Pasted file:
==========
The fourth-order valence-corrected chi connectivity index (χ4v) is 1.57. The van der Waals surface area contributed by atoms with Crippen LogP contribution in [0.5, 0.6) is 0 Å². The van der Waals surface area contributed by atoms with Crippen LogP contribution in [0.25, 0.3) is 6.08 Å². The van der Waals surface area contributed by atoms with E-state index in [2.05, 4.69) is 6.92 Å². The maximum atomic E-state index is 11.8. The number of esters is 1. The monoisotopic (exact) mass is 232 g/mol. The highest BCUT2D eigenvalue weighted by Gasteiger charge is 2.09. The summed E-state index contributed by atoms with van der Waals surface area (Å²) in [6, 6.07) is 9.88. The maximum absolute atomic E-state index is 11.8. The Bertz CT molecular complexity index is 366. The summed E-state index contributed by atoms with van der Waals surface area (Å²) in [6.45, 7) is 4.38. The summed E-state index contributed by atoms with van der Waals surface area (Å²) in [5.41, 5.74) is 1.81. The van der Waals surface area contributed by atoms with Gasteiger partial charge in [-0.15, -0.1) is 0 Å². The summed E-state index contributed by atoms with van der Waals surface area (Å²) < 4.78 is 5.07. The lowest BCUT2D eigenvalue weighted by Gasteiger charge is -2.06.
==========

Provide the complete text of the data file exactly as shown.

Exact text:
The fourth-order valence-corrected chi connectivity index (χ4v) is 1.57. The van der Waals surface area contributed by atoms with Crippen LogP contribution in [0.5, 0.6) is 0 Å². The van der Waals surface area contributed by atoms with Crippen LogP contribution in [0.25, 0.3) is 6.08 Å². The van der Waals surface area contributed by atoms with E-state index in [2.05, 4.69) is 6.92 Å². The maximum atomic E-state index is 11.8. The number of esters is 1. The monoisotopic (exact) mass is 232 g/mol. The highest BCUT2D eigenvalue weighted by Gasteiger charge is 2.09. The summed E-state index contributed by atoms with van der Waals surface area (Å²) in [6, 6.07) is 9.88. The maximum absolute atomic E-state index is 11.8. The Bertz CT molecular complexity index is 366. The summed E-state index contributed by atoms with van der Waals surface area (Å²) in [6.45, 7) is 4.38. The summed E-state index contributed by atoms with van der Waals surface area (Å²) in [5.41, 5.74) is 1.81. The van der Waals surface area contributed by atoms with Gasteiger partial charge in [-0.15, -0.1) is 0 Å². The summed E-state index contributed by atoms with van der Waals surface area (Å²) < 4.78 is 5.07. The lowest BCUT2D eigenvalue weighted by Gasteiger charge is -2.06.